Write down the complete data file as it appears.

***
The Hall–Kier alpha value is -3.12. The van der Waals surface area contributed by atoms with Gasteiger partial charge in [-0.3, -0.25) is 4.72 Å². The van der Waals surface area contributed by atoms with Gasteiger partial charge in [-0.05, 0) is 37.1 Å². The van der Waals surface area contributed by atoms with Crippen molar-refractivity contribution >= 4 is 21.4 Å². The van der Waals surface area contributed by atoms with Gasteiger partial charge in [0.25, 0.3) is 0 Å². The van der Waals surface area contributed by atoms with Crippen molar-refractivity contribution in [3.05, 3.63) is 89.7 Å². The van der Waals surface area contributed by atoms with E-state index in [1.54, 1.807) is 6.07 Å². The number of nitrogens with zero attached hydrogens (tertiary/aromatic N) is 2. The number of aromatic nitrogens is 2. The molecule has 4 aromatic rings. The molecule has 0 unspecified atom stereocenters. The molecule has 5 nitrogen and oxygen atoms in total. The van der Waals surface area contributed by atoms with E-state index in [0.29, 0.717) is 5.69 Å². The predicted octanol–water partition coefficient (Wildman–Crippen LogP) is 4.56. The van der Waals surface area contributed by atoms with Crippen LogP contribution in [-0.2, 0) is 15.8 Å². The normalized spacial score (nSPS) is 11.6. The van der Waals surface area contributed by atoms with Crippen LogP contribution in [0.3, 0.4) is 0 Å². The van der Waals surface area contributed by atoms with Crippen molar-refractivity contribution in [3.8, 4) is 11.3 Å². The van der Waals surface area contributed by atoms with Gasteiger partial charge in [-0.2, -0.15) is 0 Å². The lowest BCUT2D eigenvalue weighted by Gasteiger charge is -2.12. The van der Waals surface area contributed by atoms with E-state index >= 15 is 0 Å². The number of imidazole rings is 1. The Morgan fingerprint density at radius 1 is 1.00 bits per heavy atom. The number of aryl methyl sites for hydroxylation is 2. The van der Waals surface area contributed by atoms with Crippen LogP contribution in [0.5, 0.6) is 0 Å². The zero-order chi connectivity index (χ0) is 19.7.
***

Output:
The Hall–Kier alpha value is -3.12. The van der Waals surface area contributed by atoms with Gasteiger partial charge in [-0.3, -0.25) is 4.72 Å². The van der Waals surface area contributed by atoms with Gasteiger partial charge in [-0.05, 0) is 37.1 Å². The van der Waals surface area contributed by atoms with Crippen molar-refractivity contribution >= 4 is 21.4 Å². The van der Waals surface area contributed by atoms with Gasteiger partial charge in [0.25, 0.3) is 0 Å². The van der Waals surface area contributed by atoms with Crippen molar-refractivity contribution in [3.05, 3.63) is 89.7 Å². The van der Waals surface area contributed by atoms with E-state index in [1.54, 1.807) is 6.07 Å². The number of nitrogens with zero attached hydrogens (tertiary/aromatic N) is 2. The number of aromatic nitrogens is 2. The molecule has 4 aromatic rings. The molecule has 0 unspecified atom stereocenters. The molecule has 5 nitrogen and oxygen atoms in total. The van der Waals surface area contributed by atoms with E-state index in [0.29, 0.717) is 5.69 Å². The predicted octanol–water partition coefficient (Wildman–Crippen LogP) is 4.56. The van der Waals surface area contributed by atoms with Crippen LogP contribution in [-0.2, 0) is 15.8 Å². The normalized spacial score (nSPS) is 11.6. The van der Waals surface area contributed by atoms with Crippen LogP contribution in [0.3, 0.4) is 0 Å². The van der Waals surface area contributed by atoms with Crippen molar-refractivity contribution in [3.8, 4) is 11.3 Å². The van der Waals surface area contributed by atoms with Gasteiger partial charge in [-0.2, -0.15) is 0 Å². The lowest BCUT2D eigenvalue weighted by Gasteiger charge is -2.12. The van der Waals surface area contributed by atoms with E-state index >= 15 is 0 Å². The number of imidazole rings is 1. The Morgan fingerprint density at radius 1 is 1.00 bits per heavy atom. The number of aryl methyl sites for hydroxylation is 2. The van der Waals surface area contributed by atoms with Crippen LogP contribution in [0.5, 0.6) is 0 Å². The zero-order chi connectivity index (χ0) is 19.7.